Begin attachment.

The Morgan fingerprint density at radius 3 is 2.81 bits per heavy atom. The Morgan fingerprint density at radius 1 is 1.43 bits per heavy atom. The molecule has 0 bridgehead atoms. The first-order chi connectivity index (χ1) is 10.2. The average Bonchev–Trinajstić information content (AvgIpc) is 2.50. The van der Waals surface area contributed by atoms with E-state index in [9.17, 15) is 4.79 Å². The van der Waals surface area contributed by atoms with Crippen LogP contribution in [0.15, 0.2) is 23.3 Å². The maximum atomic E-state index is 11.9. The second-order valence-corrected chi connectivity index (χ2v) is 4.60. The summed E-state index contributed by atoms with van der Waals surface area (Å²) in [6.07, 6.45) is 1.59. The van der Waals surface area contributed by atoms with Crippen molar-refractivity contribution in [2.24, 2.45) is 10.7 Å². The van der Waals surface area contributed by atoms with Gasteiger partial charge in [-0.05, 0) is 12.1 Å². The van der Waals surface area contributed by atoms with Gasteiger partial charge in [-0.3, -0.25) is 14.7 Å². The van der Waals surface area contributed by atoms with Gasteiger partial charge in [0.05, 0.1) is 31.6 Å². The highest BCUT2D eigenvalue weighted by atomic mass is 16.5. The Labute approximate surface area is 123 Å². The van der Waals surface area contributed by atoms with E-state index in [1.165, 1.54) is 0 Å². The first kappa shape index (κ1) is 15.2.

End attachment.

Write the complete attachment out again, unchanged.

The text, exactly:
The Morgan fingerprint density at radius 3 is 2.81 bits per heavy atom. The Morgan fingerprint density at radius 1 is 1.43 bits per heavy atom. The molecule has 0 bridgehead atoms. The first-order chi connectivity index (χ1) is 10.2. The average Bonchev–Trinajstić information content (AvgIpc) is 2.50. The van der Waals surface area contributed by atoms with E-state index in [9.17, 15) is 4.79 Å². The van der Waals surface area contributed by atoms with Crippen LogP contribution in [0.15, 0.2) is 23.3 Å². The maximum atomic E-state index is 11.9. The second-order valence-corrected chi connectivity index (χ2v) is 4.60. The summed E-state index contributed by atoms with van der Waals surface area (Å²) in [6.07, 6.45) is 1.59. The van der Waals surface area contributed by atoms with Crippen molar-refractivity contribution in [2.24, 2.45) is 10.7 Å². The van der Waals surface area contributed by atoms with Gasteiger partial charge in [-0.05, 0) is 12.1 Å². The van der Waals surface area contributed by atoms with Gasteiger partial charge in [-0.3, -0.25) is 14.7 Å². The van der Waals surface area contributed by atoms with Gasteiger partial charge in [0.05, 0.1) is 31.6 Å². The highest BCUT2D eigenvalue weighted by atomic mass is 16.5. The Labute approximate surface area is 123 Å². The van der Waals surface area contributed by atoms with E-state index in [1.165, 1.54) is 0 Å². The first kappa shape index (κ1) is 15.2.